Bown Hill long barrow 790m south east of Longwood Farm


Heritage Category:
Scheduled Monument
List Entry Number:
Date first listed:
Date of most recent amendment:


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The building or site itself may lie within the boundary of more than one authority.

Stroud (District Authority)
National Grid Reference:
SO 82302 01791

Reasons for Designation

Long barrows were constructed as earthen or drystone mounds with flanking ditches and acted as funerary monuments during the Early and Middle Neolithic periods (3400-2400 BC). They represent the burial places of Britain's early farming communities and, as such, are amongst the oldest field monuments surviving visibly in the present landscape. Where investigated, long barrows appear to have been used for communal burial, often with only parts of the human remains having been selected for interment. Certain sites provide evidence for several phases of funerary monument preceding the barrow and, consequently, it is probable that long barrows acted as important ritual sites for local communities over a considerable period of time. Some 500 examples of long barrows and long cairns, their counterparts in the uplands, are recorded nationally. As one of the few types of Neolithic structure to survive as earthworks, and due to their comparative rarity, their considerable age and their longevity as a monument type, all long barrows are considered to be nationally important.

Bown Hill long barrow survives well, despite some disturbance from 19th century excavations. The monument lies in an area of significant prehistoric activity, with a number of long barrows and bowl barrows lying within a 1km radius of the site, and a single bowl barrow lying 70m to the north west. The barrow mound will contain evidence for stone chambers, burials and grave goods, which will provide information about prehistoric funerary practices, and about the size of the local community at that time. The mound will also preserve environmental information in the buried original ground surface, predating the construction of the barrow and giving an insight into the landscape in which the monument was set. In addition, the mound and its associated ditches will also contain archaeological information and environmental evidence in the form of organic remains which will relate both to the monument and the wider landscape.


The monument includes a long barrow orientated approximately east-west on the crest of a hill in the Cotswolds. It is visible as a barrow mound 56m long by 22m wide and ranging between 2m high at its western end to 4.5m high at its eastern end. At the east end of the mound is a large depression measuring approximately 12m by 9m, while in the centre of the mound is a second depression about 8m wide, both of which are thought to have been due to the partial excavation of the barrow in 1863. Two parallel ditches, from which material was excavated during the construction of the barrow, lie on either side of the barrow mound to the north and south. These ditches are no longer visible at ground level, having become infilled over the years, but survive as buried features about 3m wide. The barrow was partially excavated by Dr Paine and Mr Witchell in 1863. At the east end, between dry stone wall horns, was a megalithic portal which lead straight into a rectangular burial chamber measuring 2.6m by 1.2m. The chamber contained the remains of at least six individuals, animal bones and some Neolithic pottery. Some Romano-British pottery and a coin of Germanicus (struck approximately AD19) were also recovered. The dry stone walls and wire fences which run immediately to the west and north of the mound are excluded from the scheduling, although the ground beneath them is included.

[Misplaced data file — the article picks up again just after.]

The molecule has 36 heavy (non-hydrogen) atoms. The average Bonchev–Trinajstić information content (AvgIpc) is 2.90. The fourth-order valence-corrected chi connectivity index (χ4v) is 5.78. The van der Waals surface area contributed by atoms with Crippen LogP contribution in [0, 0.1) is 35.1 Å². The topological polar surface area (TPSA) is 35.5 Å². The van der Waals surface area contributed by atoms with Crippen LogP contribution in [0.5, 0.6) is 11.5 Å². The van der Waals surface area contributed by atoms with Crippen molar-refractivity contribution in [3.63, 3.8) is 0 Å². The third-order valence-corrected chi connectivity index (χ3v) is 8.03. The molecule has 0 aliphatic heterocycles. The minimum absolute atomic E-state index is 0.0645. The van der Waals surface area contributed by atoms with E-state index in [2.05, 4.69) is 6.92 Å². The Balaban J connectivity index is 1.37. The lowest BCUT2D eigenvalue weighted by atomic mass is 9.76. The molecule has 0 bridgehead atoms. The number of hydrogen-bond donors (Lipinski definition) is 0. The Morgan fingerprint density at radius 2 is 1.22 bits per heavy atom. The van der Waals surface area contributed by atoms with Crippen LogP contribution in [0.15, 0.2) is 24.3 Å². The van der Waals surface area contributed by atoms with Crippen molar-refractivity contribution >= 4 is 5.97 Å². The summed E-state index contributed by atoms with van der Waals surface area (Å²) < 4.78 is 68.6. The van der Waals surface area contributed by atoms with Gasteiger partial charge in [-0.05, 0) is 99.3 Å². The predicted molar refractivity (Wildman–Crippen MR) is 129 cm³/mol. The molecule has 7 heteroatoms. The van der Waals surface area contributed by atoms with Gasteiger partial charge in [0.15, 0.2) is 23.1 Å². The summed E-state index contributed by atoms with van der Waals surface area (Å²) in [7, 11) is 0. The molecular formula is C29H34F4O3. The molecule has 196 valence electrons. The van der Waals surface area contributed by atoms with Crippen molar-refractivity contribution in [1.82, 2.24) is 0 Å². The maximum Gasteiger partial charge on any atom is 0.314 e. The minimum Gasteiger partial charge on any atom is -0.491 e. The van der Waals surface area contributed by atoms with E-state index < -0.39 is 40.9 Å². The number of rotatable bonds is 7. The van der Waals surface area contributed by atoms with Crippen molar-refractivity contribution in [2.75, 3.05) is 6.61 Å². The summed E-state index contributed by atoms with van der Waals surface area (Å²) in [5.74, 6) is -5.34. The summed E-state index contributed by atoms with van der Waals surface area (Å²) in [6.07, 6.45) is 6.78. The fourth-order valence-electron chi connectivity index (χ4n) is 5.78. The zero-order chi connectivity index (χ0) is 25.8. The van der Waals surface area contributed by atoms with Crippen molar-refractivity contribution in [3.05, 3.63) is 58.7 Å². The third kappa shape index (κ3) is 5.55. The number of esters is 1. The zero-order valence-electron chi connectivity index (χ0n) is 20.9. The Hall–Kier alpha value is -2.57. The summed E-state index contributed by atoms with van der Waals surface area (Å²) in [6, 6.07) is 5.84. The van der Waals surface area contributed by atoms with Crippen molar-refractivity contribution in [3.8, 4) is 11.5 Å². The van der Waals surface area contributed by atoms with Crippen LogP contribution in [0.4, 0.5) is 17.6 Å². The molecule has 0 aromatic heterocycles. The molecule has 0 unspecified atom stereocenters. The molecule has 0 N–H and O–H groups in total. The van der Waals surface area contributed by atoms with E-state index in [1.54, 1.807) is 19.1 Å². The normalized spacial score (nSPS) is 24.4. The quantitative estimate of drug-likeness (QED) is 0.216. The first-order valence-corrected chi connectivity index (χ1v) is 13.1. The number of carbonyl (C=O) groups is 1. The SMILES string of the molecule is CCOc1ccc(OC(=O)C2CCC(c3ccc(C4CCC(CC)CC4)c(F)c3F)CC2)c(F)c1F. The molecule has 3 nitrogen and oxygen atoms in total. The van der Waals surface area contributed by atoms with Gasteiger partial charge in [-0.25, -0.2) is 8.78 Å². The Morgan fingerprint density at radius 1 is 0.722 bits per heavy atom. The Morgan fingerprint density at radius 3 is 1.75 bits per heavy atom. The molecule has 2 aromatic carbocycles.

MAP EXTRACT The site of the monument is shown on the attached map extract. It includes a 2 metre boundary around the archaeological features, considered to be essential for the monument's support and preservation.


The contents of this record have been generated from a legacy data system.

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This monument is scheduled under the Ancient Monuments and Archaeological Areas Act 1979 as amended as it appears to the Secretary of State to be of national importance. This entry is a copy, the original is held by the Department for Digital, Culture, Media and Sport.

End of official listing

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